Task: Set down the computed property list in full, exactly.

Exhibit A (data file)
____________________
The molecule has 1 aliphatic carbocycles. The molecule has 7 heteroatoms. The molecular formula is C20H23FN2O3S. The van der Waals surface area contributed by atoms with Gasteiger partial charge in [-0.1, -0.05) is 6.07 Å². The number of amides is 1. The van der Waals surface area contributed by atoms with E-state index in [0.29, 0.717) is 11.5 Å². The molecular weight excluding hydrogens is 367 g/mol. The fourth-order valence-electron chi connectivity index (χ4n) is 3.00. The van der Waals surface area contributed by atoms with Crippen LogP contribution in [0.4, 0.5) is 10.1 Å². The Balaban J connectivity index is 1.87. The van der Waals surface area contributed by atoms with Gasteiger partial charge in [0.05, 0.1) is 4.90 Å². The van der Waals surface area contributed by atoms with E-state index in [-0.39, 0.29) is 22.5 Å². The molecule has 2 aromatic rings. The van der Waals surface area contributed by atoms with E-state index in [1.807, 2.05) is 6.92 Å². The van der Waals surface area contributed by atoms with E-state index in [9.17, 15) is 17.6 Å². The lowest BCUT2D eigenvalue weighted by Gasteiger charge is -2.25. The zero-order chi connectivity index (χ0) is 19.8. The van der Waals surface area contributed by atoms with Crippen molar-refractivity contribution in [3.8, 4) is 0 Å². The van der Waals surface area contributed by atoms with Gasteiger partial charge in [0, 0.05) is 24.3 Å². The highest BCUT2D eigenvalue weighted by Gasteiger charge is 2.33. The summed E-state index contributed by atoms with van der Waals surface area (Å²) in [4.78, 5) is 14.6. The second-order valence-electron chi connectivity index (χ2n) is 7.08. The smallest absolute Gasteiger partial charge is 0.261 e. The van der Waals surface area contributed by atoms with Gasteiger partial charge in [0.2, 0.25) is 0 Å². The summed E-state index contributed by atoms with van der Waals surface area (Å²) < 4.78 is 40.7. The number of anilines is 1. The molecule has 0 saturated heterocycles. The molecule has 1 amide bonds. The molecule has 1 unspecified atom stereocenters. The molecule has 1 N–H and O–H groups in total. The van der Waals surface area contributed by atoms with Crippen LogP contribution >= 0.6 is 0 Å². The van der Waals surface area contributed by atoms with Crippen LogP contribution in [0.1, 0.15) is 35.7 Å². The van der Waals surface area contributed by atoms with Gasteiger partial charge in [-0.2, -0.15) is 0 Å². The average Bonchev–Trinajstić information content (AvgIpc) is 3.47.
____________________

The molecule has 1 aliphatic carbocycles. The molecule has 7 heteroatoms. The molecular formula is C20H23FN2O3S. The van der Waals surface area contributed by atoms with Gasteiger partial charge in [-0.1, -0.05) is 6.07 Å². The number of amides is 1. The van der Waals surface area contributed by atoms with E-state index in [0.29, 0.717) is 11.5 Å². The molecular weight excluding hydrogens is 367 g/mol. The fourth-order valence-electron chi connectivity index (χ4n) is 3.00. The van der Waals surface area contributed by atoms with Crippen LogP contribution in [0.4, 0.5) is 10.1 Å². The Balaban J connectivity index is 1.87. The van der Waals surface area contributed by atoms with Gasteiger partial charge in [0.05, 0.1) is 4.90 Å². The van der Waals surface area contributed by atoms with E-state index in [-0.39, 0.29) is 22.5 Å². The molecule has 2 aromatic rings. The van der Waals surface area contributed by atoms with E-state index in [1.807, 2.05) is 6.92 Å². The van der Waals surface area contributed by atoms with E-state index in [9.17, 15) is 17.6 Å². The lowest BCUT2D eigenvalue weighted by Gasteiger charge is -2.25. The zero-order chi connectivity index (χ0) is 19.8. The van der Waals surface area contributed by atoms with Crippen molar-refractivity contribution in [3.8, 4) is 0 Å². The van der Waals surface area contributed by atoms with Gasteiger partial charge in [0, 0.05) is 24.3 Å². The highest BCUT2D eigenvalue weighted by Gasteiger charge is 2.33. The summed E-state index contributed by atoms with van der Waals surface area (Å²) in [4.78, 5) is 14.6. The second-order valence-electron chi connectivity index (χ2n) is 7.08. The smallest absolute Gasteiger partial charge is 0.261 e. The van der Waals surface area contributed by atoms with Gasteiger partial charge in [0.2, 0.25) is 0 Å². The summed E-state index contributed by atoms with van der Waals surface area (Å²) < 4.78 is 40.7. The number of anilines is 1. The molecule has 0 saturated heterocycles. The molecule has 1 amide bonds. The molecule has 1 unspecified atom stereocenters. The molecule has 1 N–H and O–H groups in total. The van der Waals surface area contributed by atoms with Crippen LogP contribution >= 0.6 is 0 Å². The van der Waals surface area contributed by atoms with Crippen LogP contribution in [0.1, 0.15) is 35.7 Å². The van der Waals surface area contributed by atoms with Gasteiger partial charge in [-0.2, -0.15) is 0 Å². The average Bonchev–Trinajstić information content (AvgIpc) is 3.47.